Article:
January 31 - The brother of one of the six rowers rescued from their Atlantic crossing after their boat, Sara G, capsized has told insidethegames of the family's fears as they waited for news after hearing that they had gone "off the radar."
The boat came to grief 27 days into its voyage from Tarfaya in Morocco to Port St Charles in Barbados, and just 520 miles from its destination.
Falmouth coastguards, who were coordinating the rescue operation with authorities in Martinique, said the six men had been picked up at 1.10am by the Nord Taipei, a Panamanian-flagged cargo ship due to reach Gibraltar on February 9.
"My first thought was that they were going to be gutted about not finishing," said Alistair Brown, younger brother of 37-year-old crew member Simon Brown.
"There was a sense of disbelief, because they were so close to finishing.
"Everyone on board thought they were going to make it.
"They were supposed to have done the hard part already.
"But as more news came through it became clear that they could be in a serious position and it was obviously really worrying."
Brown, 31, who teaches at Bedford Modern School, was coaching the school's first rowing eight on Monday afternoon when his mother, Janet, rang him to let him know that the crew – who had been reporting regularly on their progress on Heart FM radio station, for whom they were raising money as part of the Have A Heart Appeal – had "gone off the radar".
"I told her it would be fine," he said.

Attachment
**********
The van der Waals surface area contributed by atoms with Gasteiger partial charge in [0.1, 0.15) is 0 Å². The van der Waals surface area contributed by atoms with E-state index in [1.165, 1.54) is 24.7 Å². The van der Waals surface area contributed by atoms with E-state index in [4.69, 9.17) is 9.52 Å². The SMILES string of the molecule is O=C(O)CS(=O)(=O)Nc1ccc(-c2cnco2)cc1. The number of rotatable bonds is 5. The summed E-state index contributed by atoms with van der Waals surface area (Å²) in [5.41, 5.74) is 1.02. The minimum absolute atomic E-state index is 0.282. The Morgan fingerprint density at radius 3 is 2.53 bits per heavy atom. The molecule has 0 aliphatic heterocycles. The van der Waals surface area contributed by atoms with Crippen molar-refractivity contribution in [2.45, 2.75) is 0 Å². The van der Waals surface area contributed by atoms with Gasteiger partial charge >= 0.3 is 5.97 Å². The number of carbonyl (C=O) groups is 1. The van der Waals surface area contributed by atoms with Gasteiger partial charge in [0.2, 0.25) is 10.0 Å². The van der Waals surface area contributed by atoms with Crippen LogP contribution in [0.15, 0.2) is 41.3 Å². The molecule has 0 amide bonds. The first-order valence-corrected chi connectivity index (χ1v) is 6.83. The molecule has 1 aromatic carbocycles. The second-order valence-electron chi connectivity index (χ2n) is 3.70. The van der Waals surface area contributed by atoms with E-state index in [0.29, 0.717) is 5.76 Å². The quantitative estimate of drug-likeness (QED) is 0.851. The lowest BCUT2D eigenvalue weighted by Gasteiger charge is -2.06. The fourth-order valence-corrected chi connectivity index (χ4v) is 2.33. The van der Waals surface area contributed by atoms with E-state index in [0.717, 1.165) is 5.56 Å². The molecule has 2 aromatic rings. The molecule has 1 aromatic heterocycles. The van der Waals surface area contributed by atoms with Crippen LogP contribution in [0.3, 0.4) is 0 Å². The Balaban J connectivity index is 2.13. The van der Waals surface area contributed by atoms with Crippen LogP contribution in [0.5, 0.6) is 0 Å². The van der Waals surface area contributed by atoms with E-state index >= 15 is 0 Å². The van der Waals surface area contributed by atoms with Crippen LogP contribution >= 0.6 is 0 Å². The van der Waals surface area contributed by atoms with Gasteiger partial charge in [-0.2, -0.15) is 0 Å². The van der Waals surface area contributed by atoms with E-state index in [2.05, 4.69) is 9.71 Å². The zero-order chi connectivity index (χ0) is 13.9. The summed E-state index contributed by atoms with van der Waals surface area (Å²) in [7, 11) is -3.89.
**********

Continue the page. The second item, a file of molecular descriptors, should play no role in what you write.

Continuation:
"But when we heard later that night that they were sitting in a dinghy in the middle of the Atlantic, it was not the best news.
"We didn't know how bad the weather was, or even if there might have been sharks around.
"The coordinators of the crossing back home had got in touch with Simon's wife, Jo, and told her that they had lost radar contact with the boat.
"They said it was most likely to be a technical problem, but that as a matter of protocol they were sending a plane to search for them.
"Jo got really worried, and she managed to find out that they were in their life raft, and then that all the crew members had been picked up by a merchant ship.
"They were really lucky that a ship was passing so close to them at the time.
"There was no guarantee.
"They could have been out there in their dinghy for days.
"One of the crew, Ian Rowe, apparently managed to get a message to his wife to say that they had been hit by a really massive wave which had flipped the boat over.
"I can only assume the boat was damaged in the process, maybe the rudder, otherwise the obvious thing would have been to turn it flip it back over and get back in.
"We haven't heard from Simon yet and we aren't expecting any contact soon."
Two months ago Alistair, a former British lightweight rower, had rowed in a quadruple scull at the Head of the River Fours along with Simon (pictured during the Atlantic crossing), older brother James, who is also a former GB lightweight rower, and their father Jim, who recently stepped down as captain of Bradford on Avon RC aged 63.
The race had been a part of Simon's preparation for the Atlantic challenge, when he and five others including current world record holder Matt Craughwell planned to break the crossing record of 30 days.
The crew referred to their challenge as "rowing's very own four-minute mile" and were raising money for ChildLine.
Contact the writer of this story at [email protected]